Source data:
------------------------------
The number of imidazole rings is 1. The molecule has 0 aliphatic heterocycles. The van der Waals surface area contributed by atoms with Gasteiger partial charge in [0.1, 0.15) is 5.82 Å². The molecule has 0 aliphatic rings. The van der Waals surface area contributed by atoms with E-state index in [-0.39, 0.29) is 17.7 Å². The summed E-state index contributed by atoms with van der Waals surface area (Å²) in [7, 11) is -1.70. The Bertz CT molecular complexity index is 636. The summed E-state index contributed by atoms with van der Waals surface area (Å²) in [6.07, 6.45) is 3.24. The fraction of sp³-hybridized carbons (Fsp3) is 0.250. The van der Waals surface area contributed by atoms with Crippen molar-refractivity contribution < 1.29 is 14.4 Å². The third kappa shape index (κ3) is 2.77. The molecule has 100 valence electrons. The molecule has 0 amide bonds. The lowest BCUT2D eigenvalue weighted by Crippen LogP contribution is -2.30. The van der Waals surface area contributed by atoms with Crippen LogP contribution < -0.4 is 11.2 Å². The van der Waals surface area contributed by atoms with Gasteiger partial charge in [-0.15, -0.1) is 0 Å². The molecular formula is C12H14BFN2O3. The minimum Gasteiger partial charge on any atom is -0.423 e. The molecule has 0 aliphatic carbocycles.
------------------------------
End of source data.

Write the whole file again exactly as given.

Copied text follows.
The number of imidazole rings is 1. The molecule has 0 aliphatic heterocycles. The van der Waals surface area contributed by atoms with Gasteiger partial charge in [0.1, 0.15) is 5.82 Å². The molecule has 0 aliphatic rings. The van der Waals surface area contributed by atoms with E-state index in [-0.39, 0.29) is 17.7 Å². The summed E-state index contributed by atoms with van der Waals surface area (Å²) in [7, 11) is -1.70. The Bertz CT molecular complexity index is 636. The summed E-state index contributed by atoms with van der Waals surface area (Å²) in [6.07, 6.45) is 3.24. The fraction of sp³-hybridized carbons (Fsp3) is 0.250. The van der Waals surface area contributed by atoms with Crippen molar-refractivity contribution < 1.29 is 14.4 Å². The third kappa shape index (κ3) is 2.77. The molecule has 100 valence electrons. The molecule has 0 amide bonds. The lowest BCUT2D eigenvalue weighted by Crippen LogP contribution is -2.30. The van der Waals surface area contributed by atoms with Crippen LogP contribution < -0.4 is 11.2 Å². The van der Waals surface area contributed by atoms with Gasteiger partial charge in [-0.15, -0.1) is 0 Å². The molecular formula is C12H14BFN2O3. The minimum Gasteiger partial charge on any atom is -0.423 e. The molecule has 0 aliphatic carbocycles.